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Deloitte pegs India growth at 6.5 to 7.1 % in current fiscal year

The persistent inflation has challenged policymakers over the past few months. Despite the Reserve Bank of India (RBI) raising interest rates by 1.9 percentage points since April 2022, inflation has remained above its tolerance range for over 9 months now.

NEW DELHI: India is likely to post a 6.5 per cent to 7.1 per cent economic growth during the current financial year 2022-23 amid rising inflation and impending global slowdown, Deloitte India said in a report.

The persistent inflation has challenged policymakers over the past few months. Despite the Reserve Bank of India (RBI) raising interest rates by 1.9 percentage points since April 2022, inflation has remained above its tolerance range for over 9 months now.

To add to this, the runaway dollar is causing import bills to soar and further pushing inflation up. An impending global slowdown or even a recession in a few advanced nations as early as the end of 2022 or early next year is likely to make the situation worse.

“The seemingly unending saga of global economic uncertainties has begun to negatively impact India’s main drivers of growth. So volatile is the current economic environment that if one is looking for certainties from the recent data releases, it is unlikely that a consistent outlook will emerge,” Deloitte said.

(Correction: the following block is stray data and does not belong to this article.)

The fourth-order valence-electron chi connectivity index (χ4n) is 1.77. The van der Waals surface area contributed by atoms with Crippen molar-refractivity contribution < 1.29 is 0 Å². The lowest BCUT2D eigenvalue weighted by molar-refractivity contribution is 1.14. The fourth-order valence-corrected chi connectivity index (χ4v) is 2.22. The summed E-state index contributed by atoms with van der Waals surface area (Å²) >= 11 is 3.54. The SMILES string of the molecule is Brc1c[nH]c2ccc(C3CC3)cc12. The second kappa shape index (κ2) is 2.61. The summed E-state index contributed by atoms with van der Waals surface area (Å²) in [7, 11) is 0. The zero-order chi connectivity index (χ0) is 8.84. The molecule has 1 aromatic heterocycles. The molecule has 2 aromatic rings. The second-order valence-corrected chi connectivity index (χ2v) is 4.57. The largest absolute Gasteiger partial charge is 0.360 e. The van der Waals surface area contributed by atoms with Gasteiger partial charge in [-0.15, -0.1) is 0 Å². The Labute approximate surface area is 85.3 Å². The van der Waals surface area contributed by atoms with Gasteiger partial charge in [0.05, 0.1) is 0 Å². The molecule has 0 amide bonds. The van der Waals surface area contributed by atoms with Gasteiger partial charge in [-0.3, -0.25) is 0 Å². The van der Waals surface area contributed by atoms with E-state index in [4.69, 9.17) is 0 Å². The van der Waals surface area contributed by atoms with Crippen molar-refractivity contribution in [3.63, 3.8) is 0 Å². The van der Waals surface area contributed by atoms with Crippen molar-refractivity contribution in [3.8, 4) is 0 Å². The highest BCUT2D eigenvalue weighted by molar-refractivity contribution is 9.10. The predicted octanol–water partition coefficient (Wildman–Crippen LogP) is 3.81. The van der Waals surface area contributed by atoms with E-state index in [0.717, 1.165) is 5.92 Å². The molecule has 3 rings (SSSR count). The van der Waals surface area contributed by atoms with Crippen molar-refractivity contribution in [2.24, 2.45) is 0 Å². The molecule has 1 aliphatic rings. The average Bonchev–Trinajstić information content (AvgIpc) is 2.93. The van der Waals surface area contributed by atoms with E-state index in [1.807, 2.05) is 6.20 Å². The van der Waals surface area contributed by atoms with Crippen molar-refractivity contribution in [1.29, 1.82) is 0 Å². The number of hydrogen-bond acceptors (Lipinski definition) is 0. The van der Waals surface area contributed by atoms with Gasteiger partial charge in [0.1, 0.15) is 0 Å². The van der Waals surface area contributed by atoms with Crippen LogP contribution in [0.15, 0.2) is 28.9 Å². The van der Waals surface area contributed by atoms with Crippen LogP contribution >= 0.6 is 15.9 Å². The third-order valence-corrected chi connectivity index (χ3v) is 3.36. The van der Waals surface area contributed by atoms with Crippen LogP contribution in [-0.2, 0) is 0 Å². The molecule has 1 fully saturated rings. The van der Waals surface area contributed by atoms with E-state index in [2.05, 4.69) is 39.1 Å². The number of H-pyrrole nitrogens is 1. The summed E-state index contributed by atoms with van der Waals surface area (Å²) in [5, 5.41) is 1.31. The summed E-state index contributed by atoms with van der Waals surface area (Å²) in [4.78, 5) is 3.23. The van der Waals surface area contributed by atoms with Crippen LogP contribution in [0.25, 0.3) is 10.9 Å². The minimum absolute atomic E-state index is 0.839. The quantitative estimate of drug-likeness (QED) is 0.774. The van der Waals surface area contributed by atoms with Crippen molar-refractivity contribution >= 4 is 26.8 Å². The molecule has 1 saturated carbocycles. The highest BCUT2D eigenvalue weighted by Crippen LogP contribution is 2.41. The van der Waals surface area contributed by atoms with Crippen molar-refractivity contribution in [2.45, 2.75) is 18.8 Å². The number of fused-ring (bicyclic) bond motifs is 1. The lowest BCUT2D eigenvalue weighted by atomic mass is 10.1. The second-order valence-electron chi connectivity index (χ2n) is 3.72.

“We expect the upcoming festive season could give a much-needed boost to the consumer sector, which has not yet shown a sustained revival. Credit growth in the industry and services sector has also risen remarkably, suggesting that prospects for capex investments by the private sector are brighter.

“Sustained demand growth may be the most-awaited cue for a sustained push for investment. Exports and government spending may not support growth as much owing to moderating global demand and limited resources at disposal, respectively,” said Rumki Majumdar, Economist, Deloitte India.

Downside risks of higher inflation and commodity prices, and currency depreciation are significant.

“We expect global prices to ease by mid-2023 owing to a possible moderation in crude oil and industrial raw material prices, thereby easing pressures on domestic inflation,” Deloitte said. The RBI’s emphasis to anchor inflation expectations by tightening credit conditions may also thwart the spiralling of prices.

“However, the fall in prices may be short-lived if a sustained demand improvement exceeds supply (given the low investment and capacity building for a prolonged period), leading to overheating of the economy,” it said. “Similarly, despite easing commodity prices, the current account may remain a concern as India’s growth path will likely defy the global slowdown, resulting in higher imports than exports.” The unknown, however, is the rupee value against the US dollar.

The Indian rupee’s depreciation against the greenback is more due to the appreciation of the latter owing to the flight to safety among global investors amid global uncertainties.

An impending global slowdown or even a recession in a few advanced nations as early as the end of 2022 or early next year is likely to make the situation worse

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